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Fed up with clothes not looking nice after one wash

Mr Tickle

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Not sure what I am doing wrong but I am losing enthusiasm for buying "nice" clothes due to the frequency with which after one wash they are losing their shape or becoming worn-looking. It's obviously something I'm doing wrong because I have bought similar items to ones I have ruined second hand, and the original owners have obviously managed to keep them looking nice. An example was a merino wool long-sleeved polo top that I bought on eBay not long ago. I could tell from the faded label that it had been washed but apart from that it was in pristine condition. After one wash by me, however (of course, sticking exactly to the directions on the label) it is noticeably tighter on me. And the collar is misshapen to the point is wrinkled and no longer sits flat.

Another recent example is linen/cotton shirt from Drakes that I have owned from brand new, which after one of wash has become very wrinkled and even ironing doesn't get it back to a very nice state.

It's disappointing due to how, despite it being an expensive and quality item of clothing, by the time it's been through the wash once, I'd feel smarter wearing a significantly lower-quality and cheaper, but brand new, item of the same type from a mass-market retailer. Is there anything obvious I am doing wrong?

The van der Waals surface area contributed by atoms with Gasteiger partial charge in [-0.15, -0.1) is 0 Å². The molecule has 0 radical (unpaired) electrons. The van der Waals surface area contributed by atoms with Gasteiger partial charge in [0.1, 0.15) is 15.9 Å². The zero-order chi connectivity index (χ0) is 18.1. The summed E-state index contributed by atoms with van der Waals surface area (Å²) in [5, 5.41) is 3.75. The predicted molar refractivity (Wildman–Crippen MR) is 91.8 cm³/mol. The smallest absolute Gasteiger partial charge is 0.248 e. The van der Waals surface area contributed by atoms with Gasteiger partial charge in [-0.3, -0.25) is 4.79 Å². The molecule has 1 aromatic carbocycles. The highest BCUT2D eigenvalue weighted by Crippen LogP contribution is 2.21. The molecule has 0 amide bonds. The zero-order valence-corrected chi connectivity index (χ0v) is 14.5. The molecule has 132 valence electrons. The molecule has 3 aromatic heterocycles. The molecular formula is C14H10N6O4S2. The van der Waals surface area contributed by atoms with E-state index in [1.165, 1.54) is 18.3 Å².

Napolizzi

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stop putting things in the washing machine, stop using soaps

for expensive items just hand wash in a basin with plain water and line dry
 

Mr Tickle

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Maybe that is the answer? The problem I always have with hand washing however is that the clothes come out very wet and take long time to dry. It's even worse when the items specify "dry flat" on the label, am I supposed to leave my floors carpeted with them for days while I wait for them to dry?

Edit: also, is your suggestion going to remove stains? I am sure will need some type of detergent for that.
 

Napolizzi